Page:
Do you know your home’s base load electricity use?

First, what is the definition of base load electricity use (aka baseline consumption)?

Electricity base load is the amount of electricity used in providing routine needs for your household such as operating everyday appliances and electronics: the refrigerator, clothes washer, dryer, lights, cook top, oven, televisions and DVR (digital video recorders such as DISH or DIRECT TV receiver). This energy use is differentiated from heating and cooling use, which is considered seasonal use.

In the San Juan Islands, summer is the best time to calculate your home’s base load electricity because we are not using any heating or cooling.  Even if you are heating with propane or wood during the heating season, now is the time because many propane or wood furnaces have associated electronics.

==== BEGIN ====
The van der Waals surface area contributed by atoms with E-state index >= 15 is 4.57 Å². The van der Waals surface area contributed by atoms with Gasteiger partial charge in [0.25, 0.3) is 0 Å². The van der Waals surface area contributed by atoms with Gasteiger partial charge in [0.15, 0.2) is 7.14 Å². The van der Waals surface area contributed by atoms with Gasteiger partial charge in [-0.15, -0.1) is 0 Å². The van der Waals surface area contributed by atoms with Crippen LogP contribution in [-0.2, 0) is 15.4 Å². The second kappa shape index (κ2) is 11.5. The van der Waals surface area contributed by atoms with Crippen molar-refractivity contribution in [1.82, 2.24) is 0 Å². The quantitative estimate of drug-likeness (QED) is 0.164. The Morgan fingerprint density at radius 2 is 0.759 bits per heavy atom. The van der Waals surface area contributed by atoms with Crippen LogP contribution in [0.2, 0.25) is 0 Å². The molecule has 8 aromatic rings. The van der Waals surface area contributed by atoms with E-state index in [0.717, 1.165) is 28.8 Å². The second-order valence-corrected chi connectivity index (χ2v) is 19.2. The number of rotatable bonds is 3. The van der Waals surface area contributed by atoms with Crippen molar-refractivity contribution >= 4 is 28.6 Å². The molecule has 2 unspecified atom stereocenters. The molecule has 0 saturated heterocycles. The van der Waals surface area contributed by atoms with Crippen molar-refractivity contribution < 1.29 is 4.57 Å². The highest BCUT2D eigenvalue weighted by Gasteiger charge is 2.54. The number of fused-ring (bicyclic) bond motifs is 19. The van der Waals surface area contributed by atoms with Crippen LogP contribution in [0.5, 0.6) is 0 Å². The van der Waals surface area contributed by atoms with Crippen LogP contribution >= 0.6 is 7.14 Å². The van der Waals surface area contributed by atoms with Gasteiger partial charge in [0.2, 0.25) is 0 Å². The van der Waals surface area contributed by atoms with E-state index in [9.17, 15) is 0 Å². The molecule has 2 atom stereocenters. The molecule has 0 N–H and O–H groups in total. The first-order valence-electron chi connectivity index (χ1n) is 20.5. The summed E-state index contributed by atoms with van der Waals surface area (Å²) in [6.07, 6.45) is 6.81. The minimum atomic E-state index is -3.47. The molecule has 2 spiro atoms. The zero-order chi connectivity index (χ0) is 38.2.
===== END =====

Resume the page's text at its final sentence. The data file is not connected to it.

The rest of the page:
At my home, we have electric heat and it’s off for the season.  I have been monitoring my electric usage for the last several days.  We are a household of two adults and our average usage over the past 6 days was 17 kWh/day.  So, this is what we use on a normal, everyday basis for all our household needs: our base load.

Now that I know my base load I want to find out what makes up those 17kWh.

What in my house is using electricity to contribute to the 17 kWhs?

Another way to frame this number is to think that it’s equivalent to 17  – 100 watt light bulbs on for 10 hours a day (100w x17 x 10hrs = 17,000 whrs = 17kWh).

I know I don’t have 17 – 100 watt light bulbs on for 10 hours a day!

So, what is on???

Stay tuned for my detective work figuring out what in my house is consuming to the tune of 17 kWh per day.